Major Depression, Part II

by Colleen Sullivan

At highest risk are individuals who have already experienced an espisode of major depression, have close relatives with severe depression, or who abuse alcohol or drugs.

Depression may strike any age group from young children to seniors with an average onset in the mid-twenties. According to the National Institute of Mental Health (NIMH), 4.4 percent of Americans (or 9.4 million) will develop major depression at some point in their life. Woman are two to three times more likely to develop depression than men.

Cause of Depression

Some individuals may be able to point at various life events and be certain they are the reasons for their depression. For others depression comes "out of the blue" with no apparant reason. Depression is an illness characterized by neurochemical abnormalities that can cause significant disability. The cause may be one or a combination of biological, genetic, chemical, psychological, social, developmental and environmental factors.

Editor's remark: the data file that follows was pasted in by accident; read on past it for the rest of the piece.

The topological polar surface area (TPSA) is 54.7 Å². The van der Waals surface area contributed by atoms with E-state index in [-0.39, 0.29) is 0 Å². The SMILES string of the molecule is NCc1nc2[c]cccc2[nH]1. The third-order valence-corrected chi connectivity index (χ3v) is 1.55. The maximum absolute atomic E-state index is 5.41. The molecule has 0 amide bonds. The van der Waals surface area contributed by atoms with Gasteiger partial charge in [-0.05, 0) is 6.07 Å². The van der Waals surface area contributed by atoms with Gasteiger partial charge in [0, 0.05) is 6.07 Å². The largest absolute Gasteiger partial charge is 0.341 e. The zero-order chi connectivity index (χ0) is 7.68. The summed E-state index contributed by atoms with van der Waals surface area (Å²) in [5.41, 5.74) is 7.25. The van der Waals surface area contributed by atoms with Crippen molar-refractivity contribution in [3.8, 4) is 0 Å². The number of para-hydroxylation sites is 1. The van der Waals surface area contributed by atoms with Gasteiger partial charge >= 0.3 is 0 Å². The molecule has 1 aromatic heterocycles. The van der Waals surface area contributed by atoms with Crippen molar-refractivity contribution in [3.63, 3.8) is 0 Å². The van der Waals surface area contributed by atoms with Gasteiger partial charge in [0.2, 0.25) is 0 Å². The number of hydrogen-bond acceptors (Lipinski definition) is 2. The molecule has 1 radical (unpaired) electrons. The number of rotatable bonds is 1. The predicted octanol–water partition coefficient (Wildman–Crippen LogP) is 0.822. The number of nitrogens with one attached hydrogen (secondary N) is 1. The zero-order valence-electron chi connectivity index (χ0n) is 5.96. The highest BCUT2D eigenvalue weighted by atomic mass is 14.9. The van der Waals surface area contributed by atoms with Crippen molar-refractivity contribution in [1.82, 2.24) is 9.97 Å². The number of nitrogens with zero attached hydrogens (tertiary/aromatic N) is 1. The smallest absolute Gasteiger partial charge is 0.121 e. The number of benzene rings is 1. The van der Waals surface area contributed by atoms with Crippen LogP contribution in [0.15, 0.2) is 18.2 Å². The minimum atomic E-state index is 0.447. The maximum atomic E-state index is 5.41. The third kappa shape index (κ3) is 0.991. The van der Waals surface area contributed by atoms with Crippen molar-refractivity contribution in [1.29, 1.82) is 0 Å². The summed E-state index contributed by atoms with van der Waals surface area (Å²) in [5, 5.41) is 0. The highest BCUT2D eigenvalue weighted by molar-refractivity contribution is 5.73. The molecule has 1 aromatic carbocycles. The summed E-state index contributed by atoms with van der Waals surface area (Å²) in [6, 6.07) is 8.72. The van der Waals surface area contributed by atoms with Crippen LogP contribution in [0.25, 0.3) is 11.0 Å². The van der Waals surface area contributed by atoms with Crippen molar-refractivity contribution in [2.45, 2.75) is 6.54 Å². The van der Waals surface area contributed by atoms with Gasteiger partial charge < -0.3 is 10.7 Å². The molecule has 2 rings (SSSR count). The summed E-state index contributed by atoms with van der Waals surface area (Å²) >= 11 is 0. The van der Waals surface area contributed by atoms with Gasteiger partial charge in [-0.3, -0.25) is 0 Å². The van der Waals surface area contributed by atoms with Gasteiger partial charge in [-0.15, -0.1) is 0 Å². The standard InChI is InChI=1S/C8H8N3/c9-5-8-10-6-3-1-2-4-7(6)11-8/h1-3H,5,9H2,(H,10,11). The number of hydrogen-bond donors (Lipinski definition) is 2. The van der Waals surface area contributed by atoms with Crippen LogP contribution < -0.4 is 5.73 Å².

Heredity, brain chemistery, hormonal systems and sleep-wake controls are included in biological factors. Cognitive disorders, behavioral disorders stress and the trauma of life are psychological factors.

Time to Seek Help

Many depressed individuals do not realize they are seriously ill. They choose to blame themselves and "tough it out." They are not aware that depression may continue for many months or even years without proper treatment.

If the symptoms of depression have been present every day, for most of the days for period of two weeks it is time to seek help without delay. If thoughts of suicide are present it is an emergency. Seek help immediately.

Risks and Complications

Fifteen percent of those who are depressed kill themselves. Twice that many may attempt it. Suicide is a major and outstanding risk of major depression. Depression may also lead to or exacerbate substance abuse. Also depression complicates and interferes with the treatment of many illnesses from asthma and stroke to heart disease and cancer.


Treatment for major depression comes in many forms. For many, medication, psychotherapy, or both, are very effective. Psychotherapy alone is enough to relieve the symptoms in many cases of mild to moderate major depression.

Individuals respond differently to different types of therapy. If one fails they should not despair but go on to the next. One will work.

Anti-depressant drugs are effective in more than half of the cases of moderate to severe depression. Medication helps even more.

© Colleen Sullivan

Colleen Sullivan was a contributing editor to's Bi-Polar Disorder site.